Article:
Since global health topics rarely make the newspapers, I read with interest an article in the Boston Globe recently that reported a “sharp email warning” to a Ugandan clinician to stop enrolling patients in his HIV/AIDS treatment program due to the US government’s concern that the treatment program costs too much (Globe article). Unfortunately, the article did not place the warning and concern in the context of the changing US HIV/AIDS treatment programs and US global health aid in general. The additional information may have helped readers appreciate the value of the US aid to its recipients and to the US and may have helped some of many readers who reacted negatively online overcome their ideological fixations.
The article’s focus was the President’s Emergency Plan for AIDS Relief (PEPFAR), and it is one of the largest, longest-running (7 years), and most bi-partisan of US aid programs and one of the most successful (e.g., enabling the life-saving treatment of more than 2.4 million [PEPFAR Results]). I am clearly not proficient in this field but through a quick read of a few of the many sources of information (e.g., Avert PEPFAR Summary) I learned this recent history: at the end of his term in 2008, President Bush, who first proposed the five-year program in 2003, signed into law the Lantos-Hyde Reauthorization Act (Lantos-Hyde Act) which funded PEPFAR and programs against tuberculosis and malaria and was supported (mostly) by both parties. The Act set the programs’ budgets at $48 billion over 5 years and set specific goals for improving global health. The Act reoriented PEPFAR so that it emphasizes a long-term rather than emergency response, increases involvement of the governments in the countries receiving the aid, expands prevention and treatment, and requires coordination with broader global health and development programs and evaluation of its efforts and outcomes (PEPFAR About).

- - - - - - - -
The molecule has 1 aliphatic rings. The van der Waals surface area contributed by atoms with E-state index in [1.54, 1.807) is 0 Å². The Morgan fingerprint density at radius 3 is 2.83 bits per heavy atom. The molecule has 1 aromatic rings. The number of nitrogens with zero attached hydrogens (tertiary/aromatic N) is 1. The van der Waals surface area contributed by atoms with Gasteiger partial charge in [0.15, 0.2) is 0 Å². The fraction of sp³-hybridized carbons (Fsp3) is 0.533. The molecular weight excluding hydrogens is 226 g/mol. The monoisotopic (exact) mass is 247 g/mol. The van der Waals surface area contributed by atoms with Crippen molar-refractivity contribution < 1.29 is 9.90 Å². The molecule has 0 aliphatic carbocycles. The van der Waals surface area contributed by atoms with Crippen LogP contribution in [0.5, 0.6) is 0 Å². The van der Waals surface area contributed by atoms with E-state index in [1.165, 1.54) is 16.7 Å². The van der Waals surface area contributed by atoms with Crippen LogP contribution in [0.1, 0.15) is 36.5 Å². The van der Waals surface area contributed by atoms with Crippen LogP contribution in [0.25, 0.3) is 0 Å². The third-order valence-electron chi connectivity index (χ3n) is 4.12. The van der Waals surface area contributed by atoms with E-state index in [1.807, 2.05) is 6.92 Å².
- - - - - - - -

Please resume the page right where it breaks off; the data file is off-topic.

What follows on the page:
As a tax-payer and global health aid advocate, I am interested in the costs and accountability of the program: what money goes to what program, how effectiveness is determined, and how programs are reprioritized so that the utility of the (always) limited funds will maximized. These are general concerns in the international aid community (c.f. my posting of January 7, 2010) but I found that, despite its prominence (and political ramifications), PEPFAR’s costs and effectiveness have been difficult to analyze. As was noted in a report released in October 2007 by two advocacy groups, HIV/AIDS Monitor and the Center for Global Development (Following the Funding for HIV/AIDS):
– “The resources for AIDS are a topic of considerable interest and debate internationally, yet little is understood about how these resources are actually being spent, and whether they are being made available as efficiently and effectively as possible for the fight against AIDS” (page vii);
– most of the PEPFAR funding goes to NGOs (at least 34 in each of the three countries in the report) and each NGO has its own multiple subcontractors (p. 14-15); and